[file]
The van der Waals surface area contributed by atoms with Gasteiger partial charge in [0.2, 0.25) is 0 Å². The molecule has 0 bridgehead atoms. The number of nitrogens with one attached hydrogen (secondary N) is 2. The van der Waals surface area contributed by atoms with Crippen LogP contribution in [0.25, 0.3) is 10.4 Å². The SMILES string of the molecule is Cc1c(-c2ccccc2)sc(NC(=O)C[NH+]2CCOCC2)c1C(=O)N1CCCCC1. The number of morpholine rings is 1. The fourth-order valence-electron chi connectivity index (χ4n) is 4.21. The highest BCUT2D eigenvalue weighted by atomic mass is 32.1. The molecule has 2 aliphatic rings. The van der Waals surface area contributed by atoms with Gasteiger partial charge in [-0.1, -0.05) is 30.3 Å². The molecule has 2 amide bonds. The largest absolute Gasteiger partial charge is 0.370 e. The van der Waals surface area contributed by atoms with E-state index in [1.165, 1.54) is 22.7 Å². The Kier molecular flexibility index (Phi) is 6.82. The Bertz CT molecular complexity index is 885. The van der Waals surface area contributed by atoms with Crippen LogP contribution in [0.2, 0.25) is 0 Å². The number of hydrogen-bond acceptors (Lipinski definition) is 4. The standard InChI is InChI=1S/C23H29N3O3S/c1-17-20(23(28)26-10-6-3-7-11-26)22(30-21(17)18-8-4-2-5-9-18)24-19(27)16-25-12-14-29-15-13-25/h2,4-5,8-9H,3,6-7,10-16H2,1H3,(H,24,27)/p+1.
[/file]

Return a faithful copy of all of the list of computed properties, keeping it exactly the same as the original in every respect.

The van der Waals surface area contributed by atoms with Gasteiger partial charge in [0.2, 0.25) is 0 Å². The molecule has 0 bridgehead atoms. The number of nitrogens with one attached hydrogen (secondary N) is 2. The van der Waals surface area contributed by atoms with Crippen LogP contribution in [0.25, 0.3) is 10.4 Å². The SMILES string of the molecule is Cc1c(-c2ccccc2)sc(NC(=O)C[NH+]2CCOCC2)c1C(=O)N1CCCCC1. The number of morpholine rings is 1. The fourth-order valence-electron chi connectivity index (χ4n) is 4.21. The highest BCUT2D eigenvalue weighted by atomic mass is 32.1. The molecule has 2 aliphatic rings. The van der Waals surface area contributed by atoms with Gasteiger partial charge in [-0.1, -0.05) is 30.3 Å². The molecule has 2 amide bonds. The largest absolute Gasteiger partial charge is 0.370 e. The van der Waals surface area contributed by atoms with E-state index in [1.165, 1.54) is 22.7 Å². The Kier molecular flexibility index (Phi) is 6.82. The Bertz CT molecular complexity index is 885. The van der Waals surface area contributed by atoms with Crippen LogP contribution in [0.2, 0.25) is 0 Å². The number of hydrogen-bond acceptors (Lipinski definition) is 4. The standard InChI is InChI=1S/C23H29N3O3S/c1-17-20(23(28)26-10-6-3-7-11-26)22(30-21(17)18-8-4-2-5-9-18)24-19(27)16-25-12-14-29-15-13-25/h2,4-5,8-9H,3,6-7,10-16H2,1H3,(H,24,27)/p+1.